Marc Chagall b.Vitsyebsk 1887-1985 Saint-Paul de Vence
Recognized as one of the most significant painters and printmakers of the twentieth century, Moishe Zakharovich Shagalov (Moishe Segal) was the eldest of nine children of a poor but close-knit Jewish family. References to this early period of his life recur throughout his work but totally neglect the turmoil that he must have experienced. Instead he treats subjects with gentle humour and a fantasy that draws deeply both on his religious background and the resources of the surreal. Chagall’s personal and very unique imagery is suffused with exquisite poetic inspiration.
He moved to St Petersburg to study painting in 1907. In 1910 he was sponsored by his patron to visit Paris. There he associated with artists of the avant-garde, Fauves and Cubists, although was never to become part of any movement.
A supporter of the Russian Revolution, he became Minister for Fine Arts for Vitsyebsk setting up the Art Academy in 1917. As artistic director of the Moscow Jewish State Theatre from 1919 until 1922, as well as designing the sets for numerous productions, Chagall painted murals in the lobby.
In 1922 he left for Berlin where he was initiated into the art of engraving and during the following year he arrived in Paris. There the art dealer Ambroise Vollard gave him a steady stream of commissions that tested his recently acquired skills including La Fontaine’s Fables, a controversial choice at the time for a such classic work of French literature.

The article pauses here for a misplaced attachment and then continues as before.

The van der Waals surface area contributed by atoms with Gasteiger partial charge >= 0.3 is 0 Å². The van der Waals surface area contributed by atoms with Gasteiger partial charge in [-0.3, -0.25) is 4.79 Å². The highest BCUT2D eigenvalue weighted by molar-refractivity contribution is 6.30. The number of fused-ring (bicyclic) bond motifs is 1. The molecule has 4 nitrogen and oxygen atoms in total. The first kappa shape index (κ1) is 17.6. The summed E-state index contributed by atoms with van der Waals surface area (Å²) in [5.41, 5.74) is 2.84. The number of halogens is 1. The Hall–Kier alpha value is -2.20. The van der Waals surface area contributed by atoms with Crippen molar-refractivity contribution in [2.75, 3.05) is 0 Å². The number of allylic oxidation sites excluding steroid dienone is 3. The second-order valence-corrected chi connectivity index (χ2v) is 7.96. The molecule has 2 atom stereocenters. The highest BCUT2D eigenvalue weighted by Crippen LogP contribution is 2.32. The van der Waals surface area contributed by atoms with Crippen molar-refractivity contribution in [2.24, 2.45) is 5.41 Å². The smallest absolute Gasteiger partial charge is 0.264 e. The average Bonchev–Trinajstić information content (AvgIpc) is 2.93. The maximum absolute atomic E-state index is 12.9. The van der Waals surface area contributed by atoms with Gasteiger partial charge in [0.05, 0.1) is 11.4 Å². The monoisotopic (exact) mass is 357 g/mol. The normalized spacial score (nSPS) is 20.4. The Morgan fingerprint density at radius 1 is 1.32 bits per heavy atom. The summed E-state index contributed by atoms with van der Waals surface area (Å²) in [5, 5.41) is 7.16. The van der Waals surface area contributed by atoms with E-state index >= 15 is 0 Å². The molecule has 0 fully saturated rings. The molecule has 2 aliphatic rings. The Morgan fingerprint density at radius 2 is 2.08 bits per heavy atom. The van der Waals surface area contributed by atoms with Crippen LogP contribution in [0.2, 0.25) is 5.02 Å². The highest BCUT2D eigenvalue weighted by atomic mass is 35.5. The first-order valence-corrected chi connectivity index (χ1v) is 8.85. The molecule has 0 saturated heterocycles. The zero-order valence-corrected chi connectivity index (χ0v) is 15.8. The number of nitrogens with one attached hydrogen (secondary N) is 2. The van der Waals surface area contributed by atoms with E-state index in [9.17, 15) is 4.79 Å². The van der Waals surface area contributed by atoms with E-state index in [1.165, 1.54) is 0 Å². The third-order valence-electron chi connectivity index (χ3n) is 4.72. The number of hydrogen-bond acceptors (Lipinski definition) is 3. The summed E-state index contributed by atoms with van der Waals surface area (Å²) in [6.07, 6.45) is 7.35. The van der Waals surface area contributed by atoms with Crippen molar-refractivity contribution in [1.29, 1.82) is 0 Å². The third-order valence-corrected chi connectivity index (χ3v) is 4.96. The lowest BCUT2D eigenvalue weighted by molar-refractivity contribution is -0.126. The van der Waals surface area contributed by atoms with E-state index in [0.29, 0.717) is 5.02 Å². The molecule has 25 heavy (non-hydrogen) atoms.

Despite the dire situation in France, he remained there until 1941 when he emigrated to the United States. and lived there until 1948. He produced his first suite of colour lithographs in New York, Four Tales from The Arabian Nights for which he was awarded the graphic prize at the Venice Biennale.
Chagall involved himself in large-scale projects including a canvas that completely covers the ceiling at the Paris Opera in Paris, and two large murals that hang in the lobby of the Metropolitan Opera House, New York